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Google allows third-party app developers to read private emails of Gmail users

Sohini Mitter
3rd Jul 2018
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App developers have called it a common practice, but Google's consent agreement with users do not specify if data is accessed by humans or machines.

Even as Facebook struggles to recover from the massive data scandal that wiped off billions of dollars from its market cap, other tech giants aren’t breathing easy either. Fresh reports have now emerged that claim Google allowed third-party app developers to read and browse through the emails of millions of Gmail users.

Gmail’s access settings allow data companies and software developers to sneak into the inboxes, especially those who sign up for email-based services, and view details like recipient addresses, timestamps, and even entire messages.

The Wall Street Journal, which was the first to point this out, called it “tech’s dirty secret” that has been kept under wraps for a long time. “Google does little to police those developers, who train their computers - and, in some cases, employees - to read their users' emails,” it said.

Google, however, has denied privacy violations, stating data is provided to vetted third-party developers only and with the users’ explicit consent. Also, its own employees read emails only “in very specific cases where you ask us to and give consent, or where we need to for security purposes, such as investigating a bug or abuse.”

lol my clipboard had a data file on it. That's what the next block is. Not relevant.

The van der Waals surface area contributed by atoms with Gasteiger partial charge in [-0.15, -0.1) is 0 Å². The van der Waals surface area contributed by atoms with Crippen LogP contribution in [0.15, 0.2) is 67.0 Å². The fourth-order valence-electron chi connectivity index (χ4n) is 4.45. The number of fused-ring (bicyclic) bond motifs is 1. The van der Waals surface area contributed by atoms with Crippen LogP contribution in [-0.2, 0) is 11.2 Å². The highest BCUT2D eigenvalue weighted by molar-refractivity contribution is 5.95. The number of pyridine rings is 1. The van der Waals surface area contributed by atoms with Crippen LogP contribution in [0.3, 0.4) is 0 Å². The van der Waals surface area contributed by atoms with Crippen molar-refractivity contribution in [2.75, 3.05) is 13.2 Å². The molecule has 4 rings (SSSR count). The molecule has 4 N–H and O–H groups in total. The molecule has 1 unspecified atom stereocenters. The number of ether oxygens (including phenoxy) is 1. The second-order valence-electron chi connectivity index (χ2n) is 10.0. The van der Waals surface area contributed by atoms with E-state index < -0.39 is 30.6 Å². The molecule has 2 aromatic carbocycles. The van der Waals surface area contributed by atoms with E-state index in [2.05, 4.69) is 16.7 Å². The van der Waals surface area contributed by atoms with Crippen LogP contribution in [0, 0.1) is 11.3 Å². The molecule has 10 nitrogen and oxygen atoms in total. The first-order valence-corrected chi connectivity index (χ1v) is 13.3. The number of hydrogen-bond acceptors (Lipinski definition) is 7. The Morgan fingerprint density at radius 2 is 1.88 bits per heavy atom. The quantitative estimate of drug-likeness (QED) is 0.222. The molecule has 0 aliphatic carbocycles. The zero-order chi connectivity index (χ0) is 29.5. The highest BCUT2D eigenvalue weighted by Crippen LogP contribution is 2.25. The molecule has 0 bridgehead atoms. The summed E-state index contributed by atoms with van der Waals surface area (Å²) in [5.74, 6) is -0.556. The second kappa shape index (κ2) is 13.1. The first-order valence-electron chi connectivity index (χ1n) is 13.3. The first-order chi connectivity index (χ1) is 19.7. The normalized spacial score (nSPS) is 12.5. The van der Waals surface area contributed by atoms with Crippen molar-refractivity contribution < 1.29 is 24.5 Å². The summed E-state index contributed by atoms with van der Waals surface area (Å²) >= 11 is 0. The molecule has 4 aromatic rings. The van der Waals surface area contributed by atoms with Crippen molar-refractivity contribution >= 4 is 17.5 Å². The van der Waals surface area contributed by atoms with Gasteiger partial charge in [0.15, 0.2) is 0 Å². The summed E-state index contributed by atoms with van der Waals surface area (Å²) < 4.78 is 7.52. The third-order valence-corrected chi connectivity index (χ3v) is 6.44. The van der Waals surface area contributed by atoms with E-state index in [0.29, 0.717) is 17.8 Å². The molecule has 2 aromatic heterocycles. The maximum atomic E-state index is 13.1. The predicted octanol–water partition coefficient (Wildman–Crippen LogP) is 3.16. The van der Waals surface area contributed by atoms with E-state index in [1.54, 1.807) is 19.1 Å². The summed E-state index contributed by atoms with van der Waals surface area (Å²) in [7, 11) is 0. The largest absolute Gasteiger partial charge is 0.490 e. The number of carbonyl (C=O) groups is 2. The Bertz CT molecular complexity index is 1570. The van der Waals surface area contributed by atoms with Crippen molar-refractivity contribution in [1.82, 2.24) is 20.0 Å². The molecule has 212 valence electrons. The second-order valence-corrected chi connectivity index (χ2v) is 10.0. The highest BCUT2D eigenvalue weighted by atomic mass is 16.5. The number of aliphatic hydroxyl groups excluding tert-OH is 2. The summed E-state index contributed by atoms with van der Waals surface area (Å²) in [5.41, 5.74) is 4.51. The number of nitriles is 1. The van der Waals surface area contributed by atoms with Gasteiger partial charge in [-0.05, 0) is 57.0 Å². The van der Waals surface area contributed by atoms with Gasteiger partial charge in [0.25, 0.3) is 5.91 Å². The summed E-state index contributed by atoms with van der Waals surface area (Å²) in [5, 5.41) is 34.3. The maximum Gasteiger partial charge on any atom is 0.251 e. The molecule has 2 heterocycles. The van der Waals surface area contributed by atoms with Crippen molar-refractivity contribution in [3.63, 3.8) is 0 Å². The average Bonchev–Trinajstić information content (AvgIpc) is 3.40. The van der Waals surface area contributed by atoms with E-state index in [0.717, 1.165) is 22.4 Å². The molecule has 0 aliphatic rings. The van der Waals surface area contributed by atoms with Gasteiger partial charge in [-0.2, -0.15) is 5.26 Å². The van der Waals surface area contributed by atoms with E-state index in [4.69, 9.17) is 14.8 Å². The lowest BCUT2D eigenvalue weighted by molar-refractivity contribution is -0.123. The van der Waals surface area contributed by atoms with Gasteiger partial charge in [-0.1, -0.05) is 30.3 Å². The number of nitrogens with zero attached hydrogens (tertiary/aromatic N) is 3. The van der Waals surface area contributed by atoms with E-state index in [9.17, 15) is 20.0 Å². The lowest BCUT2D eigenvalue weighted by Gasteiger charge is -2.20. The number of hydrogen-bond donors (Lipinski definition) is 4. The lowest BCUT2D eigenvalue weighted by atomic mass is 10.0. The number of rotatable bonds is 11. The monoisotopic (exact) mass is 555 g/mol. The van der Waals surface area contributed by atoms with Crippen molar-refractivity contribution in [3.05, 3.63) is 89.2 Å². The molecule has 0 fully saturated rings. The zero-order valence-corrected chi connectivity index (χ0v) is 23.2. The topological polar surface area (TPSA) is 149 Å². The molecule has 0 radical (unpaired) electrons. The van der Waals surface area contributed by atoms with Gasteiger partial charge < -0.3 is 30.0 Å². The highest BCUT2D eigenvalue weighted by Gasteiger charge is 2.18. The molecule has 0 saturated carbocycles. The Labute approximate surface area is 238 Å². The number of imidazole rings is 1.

The third-party developers who have access to Gmail user data allegedly share them with marketers, hedge funds and other businesses. Considering Gmail has 1.4 billion users, that is a vast pool of private data that is out for sale.

Two third-party apps have come under particular scrutiny.

One is Return Path, an app that collects data for marketers from users’ inboxes. It is said to have accessed over 8,000 emails in the past two years to fine-tune its software.

The other is Edison Software, an email management app. It is said to have allowed its employees access to “thousands” of user emails to help develop the app’s Smart Reply feature.

Last year, Google had assured that it would stop scanning the inboxes of Gmail users for information that helps it offer personalised advertisements, announcements, shopping and travel deals etc. It said that it wanted users to “remain confident that Google will keep privacy and security paramount.” The search giant even rolled out new features for Android users that give them better control over privacy settings in their Gmail accounts.

However, Google’s process of seeking consent from Gmail users is not very clear. Nowhere does it mention that human employees, and not machines, are being allowed to pore over personal communication.

While several app developers have termed this a “common practice” where humans access user data to develop machine algorithms, Google is yet to ensure that user data will not be compromised in a Facebook-Cambridge Analytica manner.

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